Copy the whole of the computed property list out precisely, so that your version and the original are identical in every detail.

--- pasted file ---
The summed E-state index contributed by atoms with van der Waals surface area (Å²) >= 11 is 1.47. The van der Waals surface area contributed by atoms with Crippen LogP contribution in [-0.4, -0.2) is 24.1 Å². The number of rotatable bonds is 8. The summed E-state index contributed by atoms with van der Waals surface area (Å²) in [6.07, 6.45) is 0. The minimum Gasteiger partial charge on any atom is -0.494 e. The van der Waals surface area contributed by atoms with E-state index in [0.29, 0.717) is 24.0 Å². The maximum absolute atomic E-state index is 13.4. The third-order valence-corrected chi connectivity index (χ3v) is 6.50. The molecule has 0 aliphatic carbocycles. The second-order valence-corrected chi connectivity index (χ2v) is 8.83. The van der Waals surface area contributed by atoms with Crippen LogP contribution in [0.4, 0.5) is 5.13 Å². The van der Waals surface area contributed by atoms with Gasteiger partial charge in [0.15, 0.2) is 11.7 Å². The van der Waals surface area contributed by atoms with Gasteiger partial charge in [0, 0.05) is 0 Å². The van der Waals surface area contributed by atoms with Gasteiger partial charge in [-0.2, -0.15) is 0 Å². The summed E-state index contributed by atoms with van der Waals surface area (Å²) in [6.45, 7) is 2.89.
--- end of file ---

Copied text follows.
The summed E-state index contributed by atoms with van der Waals surface area (Å²) >= 11 is 1.47. The van der Waals surface area contributed by atoms with Crippen LogP contribution in [-0.4, -0.2) is 24.1 Å². The number of rotatable bonds is 8. The summed E-state index contributed by atoms with van der Waals surface area (Å²) in [6.07, 6.45) is 0. The minimum Gasteiger partial charge on any atom is -0.494 e. The van der Waals surface area contributed by atoms with E-state index in [0.29, 0.717) is 24.0 Å². The maximum absolute atomic E-state index is 13.4. The third-order valence-corrected chi connectivity index (χ3v) is 6.50. The molecule has 0 aliphatic carbocycles. The second-order valence-corrected chi connectivity index (χ2v) is 8.83. The van der Waals surface area contributed by atoms with Crippen LogP contribution in [0.4, 0.5) is 5.13 Å². The van der Waals surface area contributed by atoms with Gasteiger partial charge in [0.15, 0.2) is 11.7 Å². The van der Waals surface area contributed by atoms with Gasteiger partial charge in [0, 0.05) is 0 Å². The van der Waals surface area contributed by atoms with Gasteiger partial charge in [-0.2, -0.15) is 0 Å². The summed E-state index contributed by atoms with van der Waals surface area (Å²) in [6.45, 7) is 2.89.